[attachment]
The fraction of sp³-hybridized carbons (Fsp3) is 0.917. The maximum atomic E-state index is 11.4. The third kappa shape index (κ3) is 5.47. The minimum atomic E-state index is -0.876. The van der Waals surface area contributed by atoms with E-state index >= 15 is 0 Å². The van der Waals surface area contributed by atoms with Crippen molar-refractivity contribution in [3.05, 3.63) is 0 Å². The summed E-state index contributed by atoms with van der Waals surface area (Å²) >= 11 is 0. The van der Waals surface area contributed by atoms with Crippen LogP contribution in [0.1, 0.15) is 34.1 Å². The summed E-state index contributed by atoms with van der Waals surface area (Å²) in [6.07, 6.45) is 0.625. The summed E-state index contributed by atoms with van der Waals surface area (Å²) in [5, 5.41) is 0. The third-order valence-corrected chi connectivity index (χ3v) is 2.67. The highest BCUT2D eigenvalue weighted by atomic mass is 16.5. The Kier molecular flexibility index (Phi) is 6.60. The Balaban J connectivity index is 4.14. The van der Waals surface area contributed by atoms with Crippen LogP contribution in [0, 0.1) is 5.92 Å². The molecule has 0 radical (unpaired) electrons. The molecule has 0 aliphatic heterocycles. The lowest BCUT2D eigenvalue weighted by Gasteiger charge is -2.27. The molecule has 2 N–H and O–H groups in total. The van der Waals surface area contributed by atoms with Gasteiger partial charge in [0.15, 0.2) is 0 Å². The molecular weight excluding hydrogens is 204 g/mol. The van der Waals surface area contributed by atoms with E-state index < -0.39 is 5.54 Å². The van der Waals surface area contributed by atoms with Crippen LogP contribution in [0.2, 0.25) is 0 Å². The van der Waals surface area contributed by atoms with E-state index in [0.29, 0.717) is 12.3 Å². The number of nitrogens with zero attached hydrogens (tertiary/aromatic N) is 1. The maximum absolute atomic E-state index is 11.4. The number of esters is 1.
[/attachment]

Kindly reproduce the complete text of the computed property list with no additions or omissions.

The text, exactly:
The fraction of sp³-hybridized carbons (Fsp3) is 0.917. The maximum atomic E-state index is 11.4. The third kappa shape index (κ3) is 5.47. The minimum atomic E-state index is -0.876. The van der Waals surface area contributed by atoms with E-state index >= 15 is 0 Å². The van der Waals surface area contributed by atoms with Crippen molar-refractivity contribution in [3.05, 3.63) is 0 Å². The summed E-state index contributed by atoms with van der Waals surface area (Å²) >= 11 is 0. The van der Waals surface area contributed by atoms with Crippen LogP contribution in [0.1, 0.15) is 34.1 Å². The summed E-state index contributed by atoms with van der Waals surface area (Å²) in [6.07, 6.45) is 0.625. The summed E-state index contributed by atoms with van der Waals surface area (Å²) in [5, 5.41) is 0. The third-order valence-corrected chi connectivity index (χ3v) is 2.67. The highest BCUT2D eigenvalue weighted by atomic mass is 16.5. The Kier molecular flexibility index (Phi) is 6.60. The Balaban J connectivity index is 4.14. The van der Waals surface area contributed by atoms with Crippen LogP contribution in [0, 0.1) is 5.92 Å². The molecule has 0 radical (unpaired) electrons. The molecule has 0 aliphatic heterocycles. The lowest BCUT2D eigenvalue weighted by Gasteiger charge is -2.27. The molecule has 2 N–H and O–H groups in total. The van der Waals surface area contributed by atoms with Gasteiger partial charge in [0.15, 0.2) is 0 Å². The molecular weight excluding hydrogens is 204 g/mol. The van der Waals surface area contributed by atoms with E-state index < -0.39 is 5.54 Å². The van der Waals surface area contributed by atoms with Crippen LogP contribution in [0.2, 0.25) is 0 Å². The van der Waals surface area contributed by atoms with E-state index in [0.29, 0.717) is 12.3 Å². The number of nitrogens with zero attached hydrogens (tertiary/aromatic N) is 1. The maximum absolute atomic E-state index is 11.4. The number of esters is 1.